Like the EU, we understand and find important the intersection between trade and the environment and the need to ensure that these are mutually reinforcing processes. In this context, we are watching closely and with considerable interest the EU’s on-going work to develop a common methodology for the environmental footprint of products and organisations and the development of accompanying labelling standards. We have appreciated the measured and careful way in which the Commission continues to involve third parties directly in the consultations – and would encourage it to continue that open dialogue. We would also encourage other Members to be involved in this process. All WTO Members fully understand the challenges the EU is grappling with in this regard, including striking the right balance between a transparent and non-discriminatory set of measures that does not become a de facto barrier to trade; while securing proven environmental benefits and the consumers’ right to be informed.
New Zealand has some concerns about elements of the reform of the Common Fisheries Policy, currently under negotiation, principally around the nature and level of subsidies provided to the European fishing industry. Of particular note is the consideration being given to reinstating subsidies for vessel construction and purchasing, engine replacement, and temporary cessation of fishing. We note that overfishing and overcapacity persist at high levels in EU fisheries, and that the EU fleet fishes the high seas around the world and in the EEZs of many other Members. We therefore take this opportunity to recall the importance we attach to the on-going process underway in the WTO and UN on fisheries subsidies, including the call by world leaders last year at Rio+20 to refrain from introducing, extending or enhancing subsidies that contribute to overcapacity and overfishing.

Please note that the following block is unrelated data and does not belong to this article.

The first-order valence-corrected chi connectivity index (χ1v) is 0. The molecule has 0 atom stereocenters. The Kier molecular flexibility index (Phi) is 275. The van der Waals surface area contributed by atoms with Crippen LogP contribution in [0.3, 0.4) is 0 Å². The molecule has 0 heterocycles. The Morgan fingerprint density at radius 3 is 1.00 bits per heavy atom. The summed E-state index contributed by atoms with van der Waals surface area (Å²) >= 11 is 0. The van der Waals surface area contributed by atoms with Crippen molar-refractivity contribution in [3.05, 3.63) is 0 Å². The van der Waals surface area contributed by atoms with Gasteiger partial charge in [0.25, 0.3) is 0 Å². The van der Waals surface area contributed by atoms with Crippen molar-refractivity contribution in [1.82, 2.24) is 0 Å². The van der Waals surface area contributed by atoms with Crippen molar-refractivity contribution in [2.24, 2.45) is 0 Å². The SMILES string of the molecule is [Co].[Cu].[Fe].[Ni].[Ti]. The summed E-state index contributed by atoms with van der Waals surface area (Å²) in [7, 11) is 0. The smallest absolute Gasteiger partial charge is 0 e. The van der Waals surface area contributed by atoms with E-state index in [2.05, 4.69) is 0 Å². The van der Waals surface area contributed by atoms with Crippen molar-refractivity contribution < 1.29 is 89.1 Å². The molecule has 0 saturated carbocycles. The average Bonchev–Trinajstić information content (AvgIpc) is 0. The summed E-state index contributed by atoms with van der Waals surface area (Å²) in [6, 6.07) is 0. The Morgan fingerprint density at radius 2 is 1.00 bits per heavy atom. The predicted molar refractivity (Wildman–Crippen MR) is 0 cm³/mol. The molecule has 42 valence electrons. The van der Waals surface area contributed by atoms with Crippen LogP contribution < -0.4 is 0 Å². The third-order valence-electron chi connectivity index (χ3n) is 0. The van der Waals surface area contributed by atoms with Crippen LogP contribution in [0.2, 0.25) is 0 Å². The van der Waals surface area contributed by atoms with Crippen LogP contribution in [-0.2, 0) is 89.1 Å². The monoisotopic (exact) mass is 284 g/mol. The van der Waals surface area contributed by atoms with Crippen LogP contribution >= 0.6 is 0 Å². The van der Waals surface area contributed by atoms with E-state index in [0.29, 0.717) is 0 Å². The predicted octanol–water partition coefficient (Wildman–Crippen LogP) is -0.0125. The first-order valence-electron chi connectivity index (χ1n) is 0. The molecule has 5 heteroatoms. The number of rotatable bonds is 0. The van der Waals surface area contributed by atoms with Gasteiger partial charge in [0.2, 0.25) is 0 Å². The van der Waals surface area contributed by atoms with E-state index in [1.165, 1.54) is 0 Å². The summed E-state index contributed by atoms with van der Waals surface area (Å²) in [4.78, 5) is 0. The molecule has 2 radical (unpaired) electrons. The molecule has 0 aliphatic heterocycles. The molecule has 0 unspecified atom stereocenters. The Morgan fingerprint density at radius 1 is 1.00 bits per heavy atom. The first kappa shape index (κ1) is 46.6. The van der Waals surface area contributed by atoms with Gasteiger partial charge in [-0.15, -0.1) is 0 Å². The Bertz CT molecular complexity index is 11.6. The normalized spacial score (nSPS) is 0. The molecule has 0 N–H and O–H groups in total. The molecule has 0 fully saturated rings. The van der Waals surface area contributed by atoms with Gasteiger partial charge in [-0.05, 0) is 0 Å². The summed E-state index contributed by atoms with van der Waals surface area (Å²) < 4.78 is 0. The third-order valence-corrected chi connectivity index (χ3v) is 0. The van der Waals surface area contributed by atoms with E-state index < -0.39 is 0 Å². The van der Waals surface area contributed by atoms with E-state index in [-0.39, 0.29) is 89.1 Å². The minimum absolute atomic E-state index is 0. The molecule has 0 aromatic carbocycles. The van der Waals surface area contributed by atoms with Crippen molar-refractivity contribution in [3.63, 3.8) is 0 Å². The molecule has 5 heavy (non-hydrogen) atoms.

I would conclude by noting that New Zealand recognises that the EU’s trade policy remains a broadly open and market-orientated one. We would expect no less from the world’s largest economy, which, like New Zealand, depends on a well-functioning multilateral trading system. Like the rest of the world, we look to the EU to continue to play a central role in leading the way both in support of the swift conclusion of the Doha Round and, more generally in the continued liberalisation of international trade. Economies like ours understand that an export-led recovery represents an important tool in the ‘tool box’ we are all using to emerge from the Global Financial Crisis, particularly given the proven links between increased trade and job creation.
More particularly, we work closely with the EU in the WTO context and elsewhere and appreciate the constructive engagement we enjoy with EU colleagues both here in Geneva and in Brussels. We look forward to this cooperation continuing into the future.